My New Tat
I’m old. I have a tattoo. Got it before. . .well, was it ever not cool to have a tat? The tat I have now is a little honey bee. It’s under my shirt, behind my left shoulder (I’ve been a beekeeper for over 50 years).
But I want another tat – an old-time typewriter, like the one I learned on back in the all-girls’ typing class in high school. On my tat will be that typewriter with the letter Q being struck. Q because I’m queer and have always been proud of it (even when that wasn’t cool either).
I’ve been through several partners when loving someone of the same sex was illegal, punishable by jail or insane asylum. Since I’m really trans I tend to fall in love with straight women. I don’t recommend it. They’re mostly out to see what it’s like to screw around with another woman. And they’ll break your heart because you’ll fall in love and they’ll go back to their straight ways, if they weren’t cheating all along. And they’ll convince everyone you were just a friend which will leave no one to call to check on you.
I’ll have my new ink put on my bicep, my right arm just below the shoulder part. The muscle there is still pretty prominent, but I’ll build it up to show off my tat. It’ll just be a black and white tat, like that’s the way it is – you love someone or you don’t and there’s no way to control that. God help those of us who run off at the first sign of something shiny in the distance and don’t look back, even though we’ve done it before.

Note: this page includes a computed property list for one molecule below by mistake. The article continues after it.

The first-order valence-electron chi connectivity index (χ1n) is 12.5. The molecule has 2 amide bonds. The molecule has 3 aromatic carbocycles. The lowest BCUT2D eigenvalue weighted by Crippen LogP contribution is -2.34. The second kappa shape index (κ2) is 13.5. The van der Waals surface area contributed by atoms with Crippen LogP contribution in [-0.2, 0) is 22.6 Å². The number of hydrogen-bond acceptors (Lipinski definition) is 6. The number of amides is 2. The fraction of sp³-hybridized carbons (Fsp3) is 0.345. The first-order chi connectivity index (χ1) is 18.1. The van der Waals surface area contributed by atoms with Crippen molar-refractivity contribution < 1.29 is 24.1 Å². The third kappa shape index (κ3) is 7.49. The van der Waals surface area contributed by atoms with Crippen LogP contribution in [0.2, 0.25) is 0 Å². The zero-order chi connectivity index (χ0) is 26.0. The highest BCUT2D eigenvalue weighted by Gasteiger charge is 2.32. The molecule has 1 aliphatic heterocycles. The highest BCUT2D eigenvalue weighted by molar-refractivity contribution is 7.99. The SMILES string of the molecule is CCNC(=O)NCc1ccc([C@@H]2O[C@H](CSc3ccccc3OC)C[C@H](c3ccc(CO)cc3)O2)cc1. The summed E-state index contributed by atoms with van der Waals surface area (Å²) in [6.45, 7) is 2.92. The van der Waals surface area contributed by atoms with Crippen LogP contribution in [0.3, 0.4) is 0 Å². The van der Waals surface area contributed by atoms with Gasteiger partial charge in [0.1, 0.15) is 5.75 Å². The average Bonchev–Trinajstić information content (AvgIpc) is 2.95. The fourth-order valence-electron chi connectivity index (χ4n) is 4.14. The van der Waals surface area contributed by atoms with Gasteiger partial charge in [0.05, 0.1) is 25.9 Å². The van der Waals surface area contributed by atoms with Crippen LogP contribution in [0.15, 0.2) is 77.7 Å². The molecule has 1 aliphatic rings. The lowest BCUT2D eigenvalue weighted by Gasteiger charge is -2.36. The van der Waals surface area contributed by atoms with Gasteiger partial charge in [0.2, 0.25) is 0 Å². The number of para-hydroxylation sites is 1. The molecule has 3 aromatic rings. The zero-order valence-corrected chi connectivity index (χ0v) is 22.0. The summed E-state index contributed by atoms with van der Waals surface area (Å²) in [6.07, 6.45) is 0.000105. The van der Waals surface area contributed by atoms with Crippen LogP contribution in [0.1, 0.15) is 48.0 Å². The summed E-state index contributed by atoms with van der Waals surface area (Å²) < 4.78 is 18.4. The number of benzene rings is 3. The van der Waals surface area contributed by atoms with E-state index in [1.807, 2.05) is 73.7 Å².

Or maybe I should put some blue ink in there. Like black and blue. When you limp off just barely able to make it away with your soul so bruised it hurts to breathe.
I’m going to get another tat and put it just below where my tee shirt sleeve falls so people, bold enough to ask, can say, “What does the Q stand for?” And I’ll smile and let them know that a Q is really just a crooked magnifying glass that finally points out the truth: Queer. That’s just how it is, and everyone should know it.
No. It’ll be a black and white tat for sure.
Bee is a performing artist (storytelling in first person narrative), runs a farm in NC, and is a full-time foster parent. Current projects include a novel and a memoir about growing up gay in the south in the 1960’s.